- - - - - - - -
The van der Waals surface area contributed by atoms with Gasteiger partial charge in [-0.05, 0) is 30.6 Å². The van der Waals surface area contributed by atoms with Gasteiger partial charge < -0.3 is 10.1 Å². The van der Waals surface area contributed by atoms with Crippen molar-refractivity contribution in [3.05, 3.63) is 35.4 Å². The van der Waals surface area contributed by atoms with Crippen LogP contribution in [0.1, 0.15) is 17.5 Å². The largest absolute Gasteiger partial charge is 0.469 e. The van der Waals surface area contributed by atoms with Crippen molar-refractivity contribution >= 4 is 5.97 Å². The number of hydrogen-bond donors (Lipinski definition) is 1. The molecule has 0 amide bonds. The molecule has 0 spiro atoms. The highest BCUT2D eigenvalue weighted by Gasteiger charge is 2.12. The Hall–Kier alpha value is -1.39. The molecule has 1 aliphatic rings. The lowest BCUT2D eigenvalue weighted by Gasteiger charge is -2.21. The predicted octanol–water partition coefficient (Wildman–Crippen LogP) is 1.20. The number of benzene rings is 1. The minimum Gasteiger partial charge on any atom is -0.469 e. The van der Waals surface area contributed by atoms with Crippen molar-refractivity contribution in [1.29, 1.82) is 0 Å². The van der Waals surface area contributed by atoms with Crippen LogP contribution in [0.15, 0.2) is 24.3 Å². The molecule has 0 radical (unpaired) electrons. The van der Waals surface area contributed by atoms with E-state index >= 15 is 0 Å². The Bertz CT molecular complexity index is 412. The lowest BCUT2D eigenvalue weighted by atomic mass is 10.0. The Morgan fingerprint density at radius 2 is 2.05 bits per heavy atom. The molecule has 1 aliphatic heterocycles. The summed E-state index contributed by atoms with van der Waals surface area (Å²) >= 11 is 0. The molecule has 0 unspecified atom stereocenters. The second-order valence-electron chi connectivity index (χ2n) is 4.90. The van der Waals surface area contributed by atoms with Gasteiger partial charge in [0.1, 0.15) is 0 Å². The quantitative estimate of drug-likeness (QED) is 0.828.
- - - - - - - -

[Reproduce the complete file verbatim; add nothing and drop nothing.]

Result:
The van der Waals surface area contributed by atoms with Gasteiger partial charge in [-0.05, 0) is 30.6 Å². The van der Waals surface area contributed by atoms with Gasteiger partial charge < -0.3 is 10.1 Å². The van der Waals surface area contributed by atoms with Crippen molar-refractivity contribution in [3.05, 3.63) is 35.4 Å². The van der Waals surface area contributed by atoms with Crippen LogP contribution in [0.1, 0.15) is 17.5 Å². The largest absolute Gasteiger partial charge is 0.469 e. The van der Waals surface area contributed by atoms with Crippen molar-refractivity contribution >= 4 is 5.97 Å². The number of hydrogen-bond donors (Lipinski definition) is 1. The molecule has 0 amide bonds. The molecule has 0 spiro atoms. The highest BCUT2D eigenvalue weighted by Gasteiger charge is 2.12. The Hall–Kier alpha value is -1.39. The molecule has 1 aliphatic rings. The lowest BCUT2D eigenvalue weighted by Gasteiger charge is -2.21. The predicted octanol–water partition coefficient (Wildman–Crippen LogP) is 1.20. The number of benzene rings is 1. The minimum Gasteiger partial charge on any atom is -0.469 e. The van der Waals surface area contributed by atoms with Crippen molar-refractivity contribution in [1.29, 1.82) is 0 Å². The van der Waals surface area contributed by atoms with Crippen LogP contribution in [0.15, 0.2) is 24.3 Å². The molecule has 0 radical (unpaired) electrons. The van der Waals surface area contributed by atoms with E-state index >= 15 is 0 Å². The Bertz CT molecular complexity index is 412. The lowest BCUT2D eigenvalue weighted by atomic mass is 10.0. The Morgan fingerprint density at radius 2 is 2.05 bits per heavy atom. The molecule has 1 aliphatic heterocycles. The summed E-state index contributed by atoms with van der Waals surface area (Å²) >= 11 is 0. The molecule has 0 unspecified atom stereocenters. The second-order valence-electron chi connectivity index (χ2n) is 4.90. The van der Waals surface area contributed by atoms with Gasteiger partial charge in [0.1, 0.15) is 0 Å². The quantitative estimate of drug-likeness (QED) is 0.828.